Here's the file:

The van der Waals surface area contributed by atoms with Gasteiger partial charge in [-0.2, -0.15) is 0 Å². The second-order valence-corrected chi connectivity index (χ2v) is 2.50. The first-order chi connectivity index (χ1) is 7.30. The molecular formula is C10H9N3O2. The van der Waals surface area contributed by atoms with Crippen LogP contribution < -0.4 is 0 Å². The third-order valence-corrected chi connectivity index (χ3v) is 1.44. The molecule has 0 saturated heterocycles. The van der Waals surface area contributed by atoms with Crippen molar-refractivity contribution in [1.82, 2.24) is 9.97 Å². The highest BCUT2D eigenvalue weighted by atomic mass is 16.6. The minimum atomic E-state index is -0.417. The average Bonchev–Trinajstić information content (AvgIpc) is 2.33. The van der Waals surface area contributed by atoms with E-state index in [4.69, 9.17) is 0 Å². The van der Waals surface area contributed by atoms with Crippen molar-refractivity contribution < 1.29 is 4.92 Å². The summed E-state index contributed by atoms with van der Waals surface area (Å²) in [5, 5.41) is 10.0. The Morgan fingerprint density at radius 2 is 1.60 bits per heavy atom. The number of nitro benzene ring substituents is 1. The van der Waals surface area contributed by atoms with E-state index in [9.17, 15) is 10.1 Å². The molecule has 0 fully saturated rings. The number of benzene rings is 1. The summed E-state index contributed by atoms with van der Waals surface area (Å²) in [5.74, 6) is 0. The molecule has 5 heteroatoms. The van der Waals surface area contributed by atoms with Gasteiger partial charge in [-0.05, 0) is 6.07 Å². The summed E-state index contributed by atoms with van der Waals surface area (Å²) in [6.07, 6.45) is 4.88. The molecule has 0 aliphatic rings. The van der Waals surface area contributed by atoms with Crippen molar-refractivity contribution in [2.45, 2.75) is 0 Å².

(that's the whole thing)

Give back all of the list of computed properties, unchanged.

The van der Waals surface area contributed by atoms with Gasteiger partial charge in [-0.2, -0.15) is 0 Å². The second-order valence-corrected chi connectivity index (χ2v) is 2.50. The first-order chi connectivity index (χ1) is 7.30. The molecular formula is C10H9N3O2. The van der Waals surface area contributed by atoms with Crippen LogP contribution < -0.4 is 0 Å². The third-order valence-corrected chi connectivity index (χ3v) is 1.44. The molecule has 0 saturated heterocycles. The van der Waals surface area contributed by atoms with Crippen molar-refractivity contribution in [1.82, 2.24) is 9.97 Å². The highest BCUT2D eigenvalue weighted by atomic mass is 16.6. The minimum atomic E-state index is -0.417. The average Bonchev–Trinajstić information content (AvgIpc) is 2.33. The van der Waals surface area contributed by atoms with E-state index in [4.69, 9.17) is 0 Å². The van der Waals surface area contributed by atoms with Crippen molar-refractivity contribution < 1.29 is 4.92 Å². The summed E-state index contributed by atoms with van der Waals surface area (Å²) in [5, 5.41) is 10.0. The Morgan fingerprint density at radius 2 is 1.60 bits per heavy atom. The number of nitro benzene ring substituents is 1. The van der Waals surface area contributed by atoms with E-state index in [9.17, 15) is 10.1 Å². The molecule has 0 fully saturated rings. The number of benzene rings is 1. The summed E-state index contributed by atoms with van der Waals surface area (Å²) in [5.74, 6) is 0. The molecule has 5 heteroatoms. The van der Waals surface area contributed by atoms with Gasteiger partial charge in [-0.05, 0) is 6.07 Å². The summed E-state index contributed by atoms with van der Waals surface area (Å²) in [6.07, 6.45) is 4.88. The molecule has 0 aliphatic rings. The van der Waals surface area contributed by atoms with Crippen molar-refractivity contribution in [2.45, 2.75) is 0 Å².